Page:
Attack Dynamics and Impacts of Emerald Ash Borer on Wild White Fringetree Populations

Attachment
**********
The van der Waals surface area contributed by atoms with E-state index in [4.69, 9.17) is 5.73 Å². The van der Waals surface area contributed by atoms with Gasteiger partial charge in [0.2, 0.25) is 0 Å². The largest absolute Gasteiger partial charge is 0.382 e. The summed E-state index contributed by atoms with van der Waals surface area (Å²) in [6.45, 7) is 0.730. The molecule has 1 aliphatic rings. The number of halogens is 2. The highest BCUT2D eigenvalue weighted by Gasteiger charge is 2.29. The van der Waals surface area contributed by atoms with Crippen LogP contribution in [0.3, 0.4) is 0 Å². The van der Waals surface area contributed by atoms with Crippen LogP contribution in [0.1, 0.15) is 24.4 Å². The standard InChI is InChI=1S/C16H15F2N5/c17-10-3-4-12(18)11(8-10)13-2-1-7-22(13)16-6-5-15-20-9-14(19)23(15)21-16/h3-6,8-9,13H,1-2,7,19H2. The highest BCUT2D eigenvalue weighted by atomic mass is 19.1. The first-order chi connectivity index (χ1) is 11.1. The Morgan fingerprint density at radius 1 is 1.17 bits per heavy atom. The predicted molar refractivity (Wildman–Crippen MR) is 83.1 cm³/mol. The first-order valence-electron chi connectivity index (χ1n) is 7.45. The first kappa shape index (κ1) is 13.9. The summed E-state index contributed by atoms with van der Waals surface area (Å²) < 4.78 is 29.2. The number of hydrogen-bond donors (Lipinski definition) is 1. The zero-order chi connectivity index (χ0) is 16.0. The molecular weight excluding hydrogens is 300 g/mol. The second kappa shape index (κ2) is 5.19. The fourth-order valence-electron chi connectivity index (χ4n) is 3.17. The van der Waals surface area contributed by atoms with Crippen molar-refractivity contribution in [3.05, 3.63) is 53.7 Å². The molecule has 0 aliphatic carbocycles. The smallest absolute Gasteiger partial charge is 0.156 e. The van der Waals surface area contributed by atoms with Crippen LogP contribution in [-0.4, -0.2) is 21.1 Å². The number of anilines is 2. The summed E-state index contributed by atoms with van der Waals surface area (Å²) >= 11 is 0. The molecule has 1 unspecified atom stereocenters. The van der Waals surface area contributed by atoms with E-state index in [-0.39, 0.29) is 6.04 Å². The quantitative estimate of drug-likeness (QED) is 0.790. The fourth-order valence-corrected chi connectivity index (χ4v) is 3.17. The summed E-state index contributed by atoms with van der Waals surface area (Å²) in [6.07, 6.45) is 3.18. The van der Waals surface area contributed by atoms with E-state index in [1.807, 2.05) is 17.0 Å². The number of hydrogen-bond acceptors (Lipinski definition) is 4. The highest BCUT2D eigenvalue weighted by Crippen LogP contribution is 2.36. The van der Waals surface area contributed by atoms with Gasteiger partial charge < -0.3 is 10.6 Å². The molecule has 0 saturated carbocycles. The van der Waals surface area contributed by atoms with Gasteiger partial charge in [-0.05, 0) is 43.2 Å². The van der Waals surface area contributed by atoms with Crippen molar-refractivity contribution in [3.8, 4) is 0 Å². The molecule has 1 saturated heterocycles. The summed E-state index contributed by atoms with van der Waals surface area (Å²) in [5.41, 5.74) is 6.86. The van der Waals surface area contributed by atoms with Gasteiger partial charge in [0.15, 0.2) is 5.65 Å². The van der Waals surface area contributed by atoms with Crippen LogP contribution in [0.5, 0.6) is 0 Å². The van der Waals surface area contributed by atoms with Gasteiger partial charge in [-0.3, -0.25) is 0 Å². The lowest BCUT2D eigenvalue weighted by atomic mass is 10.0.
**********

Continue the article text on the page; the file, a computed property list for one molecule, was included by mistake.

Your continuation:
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North American forests have been heavily impacted from the loss of ash trees (Fraxinus spp.) due to emerald ash borer (EAB, Agrilus planipennis) invasion. Recently, white fringetree (Chionanthus virginicus), an ash relative, has been found to support the development of EAB in ornamental plantings, but interactions between EAB and this plant have never been examined in wild populations. We monitored two wild white fringetree populations in Ohio throughout the invasion wave of EAB to examine its impacts and factors that increased the likelihood of attack. Within 2 years of study initiation, the majority of white ash (F. americana) were attacked by EAB in these areas, in contrast to a few individual fringetrees. By the end of 5 years, however, EAB attacked up to 30% of white fringetrees and caused branch mortality in several individual plants. The percentage of white fringetrees attacked was significantly lower than in white ash trees, the majority of ash died due to EAB. Those fringetrees that were attacked displayed signs of stress, including epicormic branching and canopy thinning, both symptoms of larval damage by EAB. Our results provide the first reported findings of the dynamics and impact of EAB on wild white fringetree populations.



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